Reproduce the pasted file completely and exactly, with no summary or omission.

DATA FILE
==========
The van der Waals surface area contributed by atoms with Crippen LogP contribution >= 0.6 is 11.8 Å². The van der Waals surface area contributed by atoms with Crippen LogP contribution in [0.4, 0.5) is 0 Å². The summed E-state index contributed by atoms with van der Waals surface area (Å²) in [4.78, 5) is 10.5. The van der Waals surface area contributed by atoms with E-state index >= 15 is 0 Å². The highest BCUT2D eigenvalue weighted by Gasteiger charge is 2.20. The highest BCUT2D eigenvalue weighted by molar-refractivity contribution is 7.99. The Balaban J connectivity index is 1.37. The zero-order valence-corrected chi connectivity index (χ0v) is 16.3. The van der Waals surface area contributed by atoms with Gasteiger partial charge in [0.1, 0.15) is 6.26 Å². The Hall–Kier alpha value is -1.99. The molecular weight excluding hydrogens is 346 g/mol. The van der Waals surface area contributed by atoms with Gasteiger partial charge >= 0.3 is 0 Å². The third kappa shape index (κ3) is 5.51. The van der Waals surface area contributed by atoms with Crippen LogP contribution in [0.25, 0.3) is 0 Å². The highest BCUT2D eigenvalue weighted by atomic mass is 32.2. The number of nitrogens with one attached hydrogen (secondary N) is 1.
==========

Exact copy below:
The van der Waals surface area contributed by atoms with Crippen LogP contribution >= 0.6 is 11.8 Å². The van der Waals surface area contributed by atoms with Crippen LogP contribution in [0.4, 0.5) is 0 Å². The summed E-state index contributed by atoms with van der Waals surface area (Å²) in [4.78, 5) is 10.5. The van der Waals surface area contributed by atoms with E-state index >= 15 is 0 Å². The highest BCUT2D eigenvalue weighted by Gasteiger charge is 2.20. The highest BCUT2D eigenvalue weighted by molar-refractivity contribution is 7.99. The Balaban J connectivity index is 1.37. The zero-order valence-corrected chi connectivity index (χ0v) is 16.3. The van der Waals surface area contributed by atoms with Gasteiger partial charge in [0.1, 0.15) is 6.26 Å². The Hall–Kier alpha value is -1.99. The molecular weight excluding hydrogens is 346 g/mol. The van der Waals surface area contributed by atoms with Gasteiger partial charge >= 0.3 is 0 Å². The third kappa shape index (κ3) is 5.51. The van der Waals surface area contributed by atoms with Crippen LogP contribution in [0.25, 0.3) is 0 Å². The highest BCUT2D eigenvalue weighted by atomic mass is 32.2. The number of nitrogens with one attached hydrogen (secondary N) is 1.